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Worley raises the bar for girls’ team

In the world of high school sports, it’s hard to be any more dominant than Lakeland High School’s field hockey team has been during the last decade’s play in the Southeastern District.

The Lady Cavaliers have won 10 straight regular-season championships in the district and the last nine Southeastern District Tournaments, all under head coach Tara Worley.

The last time the Lady Cavs lost to a district opponent, in a regular season or tournament match, was in 2002. In all but a few district matches each season, Lakeland’s biggest concern becomes, not winning or losing, but how to stay sharp and play hard while not running up the score.

Worley has built this dynasty practically from scratch.

In her high school days, actually at cross-city rival Nansemond River, Worley played field hockey for only one year. She played softball for the Lady Warriors and at Christopher Newport.

Worley started at Lakeland in 1998 as the JV field hockey coach and the varsity softball coach. She stopped coaching softball a few years ago. In both sports though, Worley remembers the biggest initial challenge being not necessarily the win-loss records, but others at the school and parents who thought the status quo at Lakeland was just the way it had to be.

“I know I demand a lot of discipline, and how I coach has been called my ‘hardcore regimen,’” she said. “I knew I wanted to win, though, and this is just the only way I know. There were some parents, especially when I was first starting, who had a hard time with that.”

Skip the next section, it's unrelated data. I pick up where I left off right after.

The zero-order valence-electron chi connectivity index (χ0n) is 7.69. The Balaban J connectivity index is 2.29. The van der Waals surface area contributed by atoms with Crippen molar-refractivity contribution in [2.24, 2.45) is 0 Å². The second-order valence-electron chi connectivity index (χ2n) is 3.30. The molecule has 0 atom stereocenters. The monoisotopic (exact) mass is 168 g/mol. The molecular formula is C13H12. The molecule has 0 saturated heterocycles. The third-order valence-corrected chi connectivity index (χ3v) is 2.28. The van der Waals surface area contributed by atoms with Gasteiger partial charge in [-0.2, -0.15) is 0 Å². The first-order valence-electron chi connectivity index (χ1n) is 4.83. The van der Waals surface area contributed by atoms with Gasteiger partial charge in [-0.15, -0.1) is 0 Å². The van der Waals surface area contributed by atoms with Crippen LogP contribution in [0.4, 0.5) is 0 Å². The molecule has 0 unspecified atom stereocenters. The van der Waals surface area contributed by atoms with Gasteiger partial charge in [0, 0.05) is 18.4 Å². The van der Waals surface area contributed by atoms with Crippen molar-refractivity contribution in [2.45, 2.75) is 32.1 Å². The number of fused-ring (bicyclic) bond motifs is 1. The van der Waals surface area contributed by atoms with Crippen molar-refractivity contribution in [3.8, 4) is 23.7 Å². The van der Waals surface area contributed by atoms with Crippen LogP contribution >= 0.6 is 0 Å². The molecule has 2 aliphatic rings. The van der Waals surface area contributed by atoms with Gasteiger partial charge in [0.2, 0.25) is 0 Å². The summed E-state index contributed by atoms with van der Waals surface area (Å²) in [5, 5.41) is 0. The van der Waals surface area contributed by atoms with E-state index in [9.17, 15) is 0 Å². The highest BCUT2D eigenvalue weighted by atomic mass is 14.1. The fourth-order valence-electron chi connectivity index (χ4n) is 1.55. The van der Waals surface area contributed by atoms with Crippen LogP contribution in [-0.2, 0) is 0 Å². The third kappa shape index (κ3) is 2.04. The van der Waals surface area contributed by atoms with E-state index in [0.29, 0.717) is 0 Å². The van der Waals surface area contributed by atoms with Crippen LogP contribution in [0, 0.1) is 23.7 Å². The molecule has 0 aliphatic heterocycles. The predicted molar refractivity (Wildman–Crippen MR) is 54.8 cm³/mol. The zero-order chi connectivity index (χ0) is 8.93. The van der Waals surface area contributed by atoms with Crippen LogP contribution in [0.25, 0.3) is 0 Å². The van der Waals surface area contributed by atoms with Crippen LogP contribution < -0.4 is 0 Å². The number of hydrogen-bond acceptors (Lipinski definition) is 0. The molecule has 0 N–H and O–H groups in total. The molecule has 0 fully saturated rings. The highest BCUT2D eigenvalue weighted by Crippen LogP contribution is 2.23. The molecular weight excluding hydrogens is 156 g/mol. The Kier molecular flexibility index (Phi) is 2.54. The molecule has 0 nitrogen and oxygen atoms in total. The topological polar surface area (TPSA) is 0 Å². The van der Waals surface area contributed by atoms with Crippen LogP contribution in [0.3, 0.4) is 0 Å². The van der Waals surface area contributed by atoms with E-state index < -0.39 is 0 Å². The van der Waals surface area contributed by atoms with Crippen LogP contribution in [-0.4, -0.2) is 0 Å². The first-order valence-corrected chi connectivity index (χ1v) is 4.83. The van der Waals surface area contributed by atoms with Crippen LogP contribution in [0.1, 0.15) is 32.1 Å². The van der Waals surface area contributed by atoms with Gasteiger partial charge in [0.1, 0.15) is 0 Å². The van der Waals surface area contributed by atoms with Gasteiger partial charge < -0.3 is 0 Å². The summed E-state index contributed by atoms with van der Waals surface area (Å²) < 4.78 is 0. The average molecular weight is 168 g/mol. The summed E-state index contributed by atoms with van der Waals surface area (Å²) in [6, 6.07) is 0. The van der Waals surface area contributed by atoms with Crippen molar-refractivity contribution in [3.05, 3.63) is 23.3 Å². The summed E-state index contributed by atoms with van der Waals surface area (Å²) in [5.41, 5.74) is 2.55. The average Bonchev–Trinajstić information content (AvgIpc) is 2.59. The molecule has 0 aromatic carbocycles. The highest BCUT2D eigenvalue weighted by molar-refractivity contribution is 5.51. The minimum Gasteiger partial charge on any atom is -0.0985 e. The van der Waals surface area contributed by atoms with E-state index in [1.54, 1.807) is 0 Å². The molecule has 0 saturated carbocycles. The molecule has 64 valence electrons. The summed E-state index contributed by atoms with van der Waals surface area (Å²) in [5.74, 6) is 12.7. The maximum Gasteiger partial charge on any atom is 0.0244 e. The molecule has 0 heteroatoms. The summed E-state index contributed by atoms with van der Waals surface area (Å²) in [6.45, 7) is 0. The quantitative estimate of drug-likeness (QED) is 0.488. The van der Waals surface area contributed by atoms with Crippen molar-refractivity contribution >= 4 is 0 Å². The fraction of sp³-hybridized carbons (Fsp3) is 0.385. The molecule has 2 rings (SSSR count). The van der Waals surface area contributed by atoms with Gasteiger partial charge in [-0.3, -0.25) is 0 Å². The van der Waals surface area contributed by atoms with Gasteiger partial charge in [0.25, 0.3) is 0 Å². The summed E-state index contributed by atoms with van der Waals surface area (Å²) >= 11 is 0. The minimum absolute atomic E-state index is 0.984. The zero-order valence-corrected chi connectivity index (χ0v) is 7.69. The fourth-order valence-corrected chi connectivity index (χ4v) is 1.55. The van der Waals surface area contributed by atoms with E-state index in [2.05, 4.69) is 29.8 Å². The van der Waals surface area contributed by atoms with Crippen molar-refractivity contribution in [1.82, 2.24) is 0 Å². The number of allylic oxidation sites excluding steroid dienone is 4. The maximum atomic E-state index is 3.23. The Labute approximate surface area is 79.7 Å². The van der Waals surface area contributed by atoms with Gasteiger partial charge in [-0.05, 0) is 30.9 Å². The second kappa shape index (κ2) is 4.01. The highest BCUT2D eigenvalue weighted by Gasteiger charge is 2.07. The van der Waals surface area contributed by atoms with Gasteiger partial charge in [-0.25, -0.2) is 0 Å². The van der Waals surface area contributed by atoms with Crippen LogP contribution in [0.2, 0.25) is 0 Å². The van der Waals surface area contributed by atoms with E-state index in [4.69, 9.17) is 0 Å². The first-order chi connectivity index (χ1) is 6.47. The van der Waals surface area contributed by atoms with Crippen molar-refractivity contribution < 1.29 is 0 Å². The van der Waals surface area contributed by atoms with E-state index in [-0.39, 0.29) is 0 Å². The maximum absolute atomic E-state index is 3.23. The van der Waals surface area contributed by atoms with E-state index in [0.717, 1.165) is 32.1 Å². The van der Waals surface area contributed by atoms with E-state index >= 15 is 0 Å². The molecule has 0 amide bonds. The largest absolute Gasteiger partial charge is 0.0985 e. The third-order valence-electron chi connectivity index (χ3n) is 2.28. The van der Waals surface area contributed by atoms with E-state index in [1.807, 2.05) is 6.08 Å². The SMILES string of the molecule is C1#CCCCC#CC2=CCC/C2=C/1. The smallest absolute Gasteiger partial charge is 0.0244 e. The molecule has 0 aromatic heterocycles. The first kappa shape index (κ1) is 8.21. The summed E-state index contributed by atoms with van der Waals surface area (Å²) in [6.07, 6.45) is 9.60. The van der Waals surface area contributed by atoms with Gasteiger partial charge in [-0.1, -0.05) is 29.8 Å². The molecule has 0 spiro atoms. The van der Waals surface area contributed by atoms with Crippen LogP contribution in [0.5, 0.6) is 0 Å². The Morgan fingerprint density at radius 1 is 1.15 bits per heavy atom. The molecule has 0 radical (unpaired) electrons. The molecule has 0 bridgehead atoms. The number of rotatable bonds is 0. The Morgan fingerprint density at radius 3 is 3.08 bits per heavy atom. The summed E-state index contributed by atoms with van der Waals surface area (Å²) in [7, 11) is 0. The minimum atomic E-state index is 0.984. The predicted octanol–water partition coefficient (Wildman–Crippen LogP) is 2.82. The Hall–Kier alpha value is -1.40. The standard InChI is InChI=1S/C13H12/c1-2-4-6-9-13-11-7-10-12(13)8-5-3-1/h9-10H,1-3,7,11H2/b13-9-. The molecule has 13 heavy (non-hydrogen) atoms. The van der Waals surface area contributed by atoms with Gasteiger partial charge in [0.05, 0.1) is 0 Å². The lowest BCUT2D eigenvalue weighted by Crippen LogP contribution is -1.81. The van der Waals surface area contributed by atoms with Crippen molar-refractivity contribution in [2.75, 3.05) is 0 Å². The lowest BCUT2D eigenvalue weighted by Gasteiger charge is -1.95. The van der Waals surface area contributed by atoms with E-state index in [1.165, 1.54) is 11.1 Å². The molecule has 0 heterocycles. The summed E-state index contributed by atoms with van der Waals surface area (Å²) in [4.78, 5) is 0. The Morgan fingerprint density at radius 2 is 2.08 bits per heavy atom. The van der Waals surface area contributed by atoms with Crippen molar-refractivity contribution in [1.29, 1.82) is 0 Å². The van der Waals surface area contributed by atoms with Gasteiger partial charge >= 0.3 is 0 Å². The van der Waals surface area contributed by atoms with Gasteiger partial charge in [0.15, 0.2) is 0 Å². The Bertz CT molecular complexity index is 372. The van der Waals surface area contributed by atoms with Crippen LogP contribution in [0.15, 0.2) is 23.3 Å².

Winning helps. Having at least six straight years of seeing seniors go on to scholarships with Division I colleges also helps.

Now, when someone compares Lakeland’s field hockey practices to football practices or says, “She coaches them like she’s coaching guys,” it’s usually meant as a positive description.

“Girls can be pushed, just like boys,” Worley said. “I take it as a compliment. When I hear that, I say, ‘Yep, that’s what I’m doing,’ and I’m not bothered by it.”

Even with the elite results and competitive desire, Worley still knows she’s coaching high school kids. The balancing act is there, even if most on the outside of her team don’t see it.

“Off the field, I feel I’m very personal with all of my players. I do everything I can to be concerned with what’s going on with them,” she said.

A coach often can have a unique role with a kid, she believes. Advice coming from a coach might be the exact same advice, “they hear all the time, but hate it when it comes from their parents.”

“Your players have to respect you. They don’t necessarily have to like you,” Worley said.

That may well be the case, especially for youngsters first coming into Lakeland’s program or the offseason indoor field hockey leagues or the summer camps Worley has started as part of her effort to have Suffolk field hockey catch up to the traditional powers in Virginia Beach.

While the Lady Cavalier players don’t have to like their coach in order to be successful, when Lakeland reached the Group AAA State Tournament for the first time in program history this past November, it was clear “doing it for Coach” was some of the motivation.

“I’ve never seen Coach this happy in her life,” said junior forward Taylor Young just after Lakeland’s 2-0 win over Kecoughtan in the regional semifinals gave the Lady Cavs the state tourney berth. Lakeland had reached nine straight regional tournaments without getting through to states.

“She’s very excited, and she’s definitely showing it,” said junior midfielder Kelsey Smither. Kelsey’s older sister, Katelyn, starred for Worley and went on to an outstanding, all-conference-caliber career at Old Dominion University, graduating from ODU in 2009.

“Every year we’d get to the same point. It’s just finally nice to get over it,” Kelsey Smither said.

“It’s just a really good feeling and I’m sure all the players who’ve been with Coach and who’ve graduated will be happy for us and for her,” Smither said.